A combative Vice President Bush today accused AFL-CIO leaders of being politically biased in their opposition to President Reagan's economic program.

"I told them they were wrong to oppose us at every turn" on economic policy, Bush said after a one-hour meeting with most of the federation's 35 executive council members. "In terms of the whole program, they are wrong in opposing this president who is doing what he said he'd do."

"We're politically aware and we know that many of the leaders . . .were opposed to us in the first place," Bush said.

Federation President Lane Kirkland, in an equally combative mood, later called the administration's policies "Jonestown economics"--referring to the tragedy in Guyana in which more than 900 religious cultists committed suicide by drinking a cyanide-laced fruit drink.

The Reagan administration "has administered economic Kool-Aid to the poor, the deprived, and the unemployed of this country," Kirkland said after the meeting. "When you drive people out of work and when you cut their unemployment benefits and cut back Aid to Families with Dependent Children, it's destructive and harmful not only to this generation, but to future generations."

Kirkland said he had used the Jonestown analogy in the meeting with Bush.

Later, giving a speech in the Bal Harbour area, Bush accused Kirkland of using "flamboyant language" designed to "grab headlines."

Bush's meeting with the council members, at Kirkland's request, occurred one day after the federation's leaders unanimously approved a resolution offering "an alternative to Reaganomics" and condemning the administration's "job-destroying, tight-money, budget-slashing policies," which the federation said were creating the worst economic ills "since the great Depression."

The federation's alternative plan calls for a revival of public works programs, federal support of low- and middle-income housing construction projects, the use of federal loan guarantees and interest rate subsidies to help resuscitate dying industries, the imposition of domestic credit and import restrictions, and caps on income tax cuts for corporations and individuals. It is basically the same alternative the AFL-CIO offered in February, August and November of last year.

But in a new wrinkle this year, the federation leaders on Monday called for a "progressive surtax" on corporate and individual income to finance all future increases in defense spending, including the administration's proposed $33 billion rise in defense expenditures for fiscal 1983.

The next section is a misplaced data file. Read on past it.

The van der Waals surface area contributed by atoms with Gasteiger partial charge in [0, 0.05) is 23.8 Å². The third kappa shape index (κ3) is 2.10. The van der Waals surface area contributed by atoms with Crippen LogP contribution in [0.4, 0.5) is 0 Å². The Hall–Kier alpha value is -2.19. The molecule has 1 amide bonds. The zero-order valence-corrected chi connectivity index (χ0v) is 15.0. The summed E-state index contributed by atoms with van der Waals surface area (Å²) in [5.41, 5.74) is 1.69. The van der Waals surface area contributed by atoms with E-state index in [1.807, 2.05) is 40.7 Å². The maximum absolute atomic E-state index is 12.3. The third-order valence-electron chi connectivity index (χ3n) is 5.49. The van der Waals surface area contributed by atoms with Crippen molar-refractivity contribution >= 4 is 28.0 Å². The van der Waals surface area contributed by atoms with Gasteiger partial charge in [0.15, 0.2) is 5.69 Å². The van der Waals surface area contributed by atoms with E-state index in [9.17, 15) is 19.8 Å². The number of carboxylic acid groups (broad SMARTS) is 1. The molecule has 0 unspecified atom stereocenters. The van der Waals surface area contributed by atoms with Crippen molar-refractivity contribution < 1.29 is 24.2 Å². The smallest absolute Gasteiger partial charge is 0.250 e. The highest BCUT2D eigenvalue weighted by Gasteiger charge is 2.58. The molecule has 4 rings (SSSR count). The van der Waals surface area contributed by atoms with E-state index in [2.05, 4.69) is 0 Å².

Bush rejected the federation's alternative again today, including the defense surtax, saying neither the administration nor the American people want tax increases.

The vice president, who came to the federation's annual midwinter meeting "to get more union support for the Reagan administration," said he believed the administration's programs of tax and spending cuts have worked to reduce interest rates and inflation, and should be given a chance. "I believe strongly in the Reagan economic program," he said.

What he got was more debate than support. Both Bush and Kirkland described the meeting as "spirited" and "aggressive."

Kirkland said the federation will work for the election of a Congress that might accept its economic alternative. The AFL-CIO has been working closely with the Democratic Party in an attempt to elect such a Congress this year, a point Bush noted in his meeting with the council members.

"He raised the question and sought to make an issue of the fact that some members of the council are members of an advisory committee to the Democratic National Committee," Kirkland said, referring to Bush's charges of political bias. Kirkland said that Bush accused the council of exercising "a degree of partisan bias that he suggested influenced our conclusions" about the Reagan administration's policies.

Kirkland said he disputed Bush's charge and told the vice president that the AFL-CIO "is prepared to walk through any doors that are opened to us." He said the federation would be willing to work with Republicans as hard as it is working with Democrats, but that the federation "has not found any doors opened within the Republican Party."